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(b) What facilities and incentives other than those already indicated, are offered children to educate their perceptive faculties by observation of natural objects? (c) Is this department of education systematically pursued, either by daily occasional rambles with or without walking lectures and demonstrations, in places adapted to favor the acquisition of a familiar knowledge of many natural objects?

(d) If so, describe the ground gone over.

(e) Have healthful holiday excursions by public conveyances to a distance been organized, by which children benefit?

(f) If so, describe the advantages of the localities visited, the time occupied, the expense, and the manner in which it is defrayed, the number attending such excursions, and at what intervals they occur.

Note A (a.)

A special schedule of inquiries has been prepared in regard to Cemeteries, which will be supplied when desired.

Note A (i.)

For concise returns, the following classifications may be observed:Where the promenade is an ordinary town street, with no special attractions except such as are found in unusual amplitude, gayer shops and finer buildings, it may be classed as Urban.

Where in an otherwise ordinary street, sufficient tree-borders have been introduced, or fine shade trees planted in such a manner that they can remain permanently in a flourishing condition without seriously interfering with the general requirements of a street, it may be classed as Sylvan-Urban. A suburban or country road of the latter character, generally well shaded, although the arrangement of trees is not complete, or thoroughly well carried out, may be classed as Sylvan Sub-Urban. If in this case its character is changing for the worse, or if it is evident that its suburban attractions must soon give way to the demands of business or the enlargement of the town, the fact may be stated.

An urban street or a public place, not a green, decorated with objects of art, monuments, statues, fountains, vases, flower-pots, trophies, with or without screens or walls of verdure, or formal plantations, may be designated, UrbanArchitectural.

An inclosure of ground within a town, in which the surface is mainly kept in turf, with trees planted on the border; but with walks on the border or crossing the turf, provided it is in such a manner or to so limited an extent that the general impression which an observer has of the whole space is of an unobstructed broad green field, may be termed a Green.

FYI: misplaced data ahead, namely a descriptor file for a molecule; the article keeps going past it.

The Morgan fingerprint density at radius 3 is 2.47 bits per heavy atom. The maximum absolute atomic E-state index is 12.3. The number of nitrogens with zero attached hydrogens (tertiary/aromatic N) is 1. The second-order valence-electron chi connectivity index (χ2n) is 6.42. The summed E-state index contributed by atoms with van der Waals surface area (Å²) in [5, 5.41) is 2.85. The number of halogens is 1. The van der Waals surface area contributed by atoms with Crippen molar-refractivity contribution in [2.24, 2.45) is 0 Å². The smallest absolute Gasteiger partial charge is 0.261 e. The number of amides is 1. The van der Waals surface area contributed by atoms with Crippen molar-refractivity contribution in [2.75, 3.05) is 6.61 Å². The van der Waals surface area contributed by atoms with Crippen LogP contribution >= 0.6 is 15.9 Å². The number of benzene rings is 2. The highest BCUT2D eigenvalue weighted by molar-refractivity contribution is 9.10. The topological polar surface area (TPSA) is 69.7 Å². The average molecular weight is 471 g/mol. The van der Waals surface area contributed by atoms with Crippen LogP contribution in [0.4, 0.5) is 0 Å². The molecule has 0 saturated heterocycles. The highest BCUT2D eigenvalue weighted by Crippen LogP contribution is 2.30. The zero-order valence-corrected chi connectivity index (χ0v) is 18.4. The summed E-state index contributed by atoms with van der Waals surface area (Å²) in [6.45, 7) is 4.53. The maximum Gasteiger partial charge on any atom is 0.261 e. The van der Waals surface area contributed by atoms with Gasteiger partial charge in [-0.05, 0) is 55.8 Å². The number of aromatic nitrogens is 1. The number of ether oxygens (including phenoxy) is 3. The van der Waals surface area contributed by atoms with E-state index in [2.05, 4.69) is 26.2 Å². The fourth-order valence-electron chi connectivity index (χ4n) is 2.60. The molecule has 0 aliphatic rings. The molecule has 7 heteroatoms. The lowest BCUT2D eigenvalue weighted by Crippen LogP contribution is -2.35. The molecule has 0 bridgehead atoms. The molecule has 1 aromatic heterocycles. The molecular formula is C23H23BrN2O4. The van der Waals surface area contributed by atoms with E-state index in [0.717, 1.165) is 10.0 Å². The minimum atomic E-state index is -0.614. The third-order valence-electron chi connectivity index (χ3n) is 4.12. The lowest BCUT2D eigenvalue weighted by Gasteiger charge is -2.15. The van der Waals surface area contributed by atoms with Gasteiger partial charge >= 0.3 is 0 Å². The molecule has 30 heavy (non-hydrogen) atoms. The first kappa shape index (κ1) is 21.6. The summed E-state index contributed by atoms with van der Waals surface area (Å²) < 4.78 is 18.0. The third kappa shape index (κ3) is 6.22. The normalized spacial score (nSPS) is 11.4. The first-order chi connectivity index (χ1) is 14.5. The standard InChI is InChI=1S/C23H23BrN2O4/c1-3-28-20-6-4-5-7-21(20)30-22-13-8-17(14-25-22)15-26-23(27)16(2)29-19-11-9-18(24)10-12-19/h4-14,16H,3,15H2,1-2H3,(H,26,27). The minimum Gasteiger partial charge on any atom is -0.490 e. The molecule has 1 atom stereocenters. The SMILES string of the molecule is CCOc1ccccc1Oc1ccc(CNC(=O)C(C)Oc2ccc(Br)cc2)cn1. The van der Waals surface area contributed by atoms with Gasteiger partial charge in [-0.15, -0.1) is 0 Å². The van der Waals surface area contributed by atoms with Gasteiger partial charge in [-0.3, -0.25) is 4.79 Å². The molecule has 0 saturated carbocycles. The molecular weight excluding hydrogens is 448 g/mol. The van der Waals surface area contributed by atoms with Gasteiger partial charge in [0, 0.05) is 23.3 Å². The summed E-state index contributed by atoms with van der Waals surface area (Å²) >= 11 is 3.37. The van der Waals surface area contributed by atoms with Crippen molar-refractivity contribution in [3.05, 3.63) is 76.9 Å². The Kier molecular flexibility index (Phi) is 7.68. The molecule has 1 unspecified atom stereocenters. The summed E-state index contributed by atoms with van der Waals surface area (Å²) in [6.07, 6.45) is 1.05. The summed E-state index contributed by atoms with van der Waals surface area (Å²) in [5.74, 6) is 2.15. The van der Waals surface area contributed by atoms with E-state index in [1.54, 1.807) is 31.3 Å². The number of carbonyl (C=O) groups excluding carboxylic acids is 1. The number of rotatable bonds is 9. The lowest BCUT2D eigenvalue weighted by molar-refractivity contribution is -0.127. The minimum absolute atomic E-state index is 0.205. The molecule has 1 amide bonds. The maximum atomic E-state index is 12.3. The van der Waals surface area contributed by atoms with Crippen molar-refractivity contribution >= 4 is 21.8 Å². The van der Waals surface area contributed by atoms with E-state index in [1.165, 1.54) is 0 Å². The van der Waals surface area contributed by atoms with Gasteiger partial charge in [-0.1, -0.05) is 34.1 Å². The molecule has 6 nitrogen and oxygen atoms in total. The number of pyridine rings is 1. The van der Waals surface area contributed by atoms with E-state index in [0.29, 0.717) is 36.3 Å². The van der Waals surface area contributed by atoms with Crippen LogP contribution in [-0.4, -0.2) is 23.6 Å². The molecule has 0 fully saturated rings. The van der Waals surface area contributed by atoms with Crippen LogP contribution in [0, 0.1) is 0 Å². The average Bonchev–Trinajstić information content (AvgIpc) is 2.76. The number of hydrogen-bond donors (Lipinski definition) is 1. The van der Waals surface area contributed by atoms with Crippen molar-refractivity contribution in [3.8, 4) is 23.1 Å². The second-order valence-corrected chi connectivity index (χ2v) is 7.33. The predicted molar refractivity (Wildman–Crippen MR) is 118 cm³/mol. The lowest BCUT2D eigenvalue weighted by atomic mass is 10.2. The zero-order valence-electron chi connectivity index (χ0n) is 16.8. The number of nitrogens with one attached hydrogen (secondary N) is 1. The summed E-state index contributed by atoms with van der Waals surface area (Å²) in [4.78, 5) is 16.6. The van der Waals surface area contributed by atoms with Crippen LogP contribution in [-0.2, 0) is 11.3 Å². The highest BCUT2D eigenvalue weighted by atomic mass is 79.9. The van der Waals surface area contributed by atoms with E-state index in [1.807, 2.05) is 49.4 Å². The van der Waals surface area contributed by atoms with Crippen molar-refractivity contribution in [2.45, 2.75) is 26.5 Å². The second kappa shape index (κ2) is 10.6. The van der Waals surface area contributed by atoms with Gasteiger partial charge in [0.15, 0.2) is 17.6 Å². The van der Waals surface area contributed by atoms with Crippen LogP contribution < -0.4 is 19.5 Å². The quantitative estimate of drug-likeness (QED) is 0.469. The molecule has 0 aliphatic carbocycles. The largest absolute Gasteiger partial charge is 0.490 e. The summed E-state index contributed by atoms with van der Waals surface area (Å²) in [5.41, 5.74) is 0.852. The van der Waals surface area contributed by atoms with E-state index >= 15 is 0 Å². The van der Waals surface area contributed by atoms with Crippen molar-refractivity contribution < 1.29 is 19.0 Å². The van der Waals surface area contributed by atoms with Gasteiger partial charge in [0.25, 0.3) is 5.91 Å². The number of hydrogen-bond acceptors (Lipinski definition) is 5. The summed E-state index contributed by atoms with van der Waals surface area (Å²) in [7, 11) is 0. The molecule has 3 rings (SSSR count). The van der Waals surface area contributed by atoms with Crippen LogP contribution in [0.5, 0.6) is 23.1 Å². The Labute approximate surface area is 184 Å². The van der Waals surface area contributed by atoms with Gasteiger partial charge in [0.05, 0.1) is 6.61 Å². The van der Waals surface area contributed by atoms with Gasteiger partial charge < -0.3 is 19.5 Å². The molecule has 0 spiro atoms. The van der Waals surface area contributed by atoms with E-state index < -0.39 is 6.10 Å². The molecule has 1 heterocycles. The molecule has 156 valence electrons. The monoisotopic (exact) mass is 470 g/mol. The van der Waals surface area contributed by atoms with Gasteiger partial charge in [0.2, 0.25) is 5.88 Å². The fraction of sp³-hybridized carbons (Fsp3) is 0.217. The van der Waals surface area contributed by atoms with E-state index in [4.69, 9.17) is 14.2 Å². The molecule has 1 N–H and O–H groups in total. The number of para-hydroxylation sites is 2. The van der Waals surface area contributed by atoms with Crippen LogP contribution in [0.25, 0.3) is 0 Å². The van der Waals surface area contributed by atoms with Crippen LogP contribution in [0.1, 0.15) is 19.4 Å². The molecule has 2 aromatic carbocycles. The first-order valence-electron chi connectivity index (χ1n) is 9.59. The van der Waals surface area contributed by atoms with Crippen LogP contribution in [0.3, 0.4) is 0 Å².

An inclosure similar to the above, but in which the turf is decorated with a few choice trees, shrubs or plants, the turf being well prepared and of fine character throughout the Summer, may be termed a Lawn- Green.

A large space of turf without decoration, open in all its parts to public use, (without restriction to prepared walks,) may be termed a Common.

An inclosure, with much ground under cultivation, and in which the attraction is mainly in the detail, requiring, to be fully appreciated, much close observation, as flowers, or shrubbery planted chiefly with regard to effects when in bloom, may be termed a Garden.

The term Park should be applied only to a pleasure ground of sufficient area to possess a landscape character within itself, and which is characterized by a large proportion of fair meadow-like surface, with low branching, umbrageous trees standing singly or loosely associated in clusters.

If within such a park there are established conveniences for and incitements to recreation of several kinds, such as a circuit drive, ride and walks; arrangements for base ball, foot ball, cricket or hockey; for skating, swimming, rowing, curling, gymnastics, dancing, archery, promenade concerts, etc.; and if it includes architectural and sculptural features of a permanent and dignified character, it may be classed as an Urban Park. If on the other hand it has but few obvious advantages for the recreation of great numbers of people of diverse conditions and tastes, except such as might be found in any district of fertile and well-wooded country if no part of it were divided into fields, or occupied by crops, it may be classed as a Rural Park.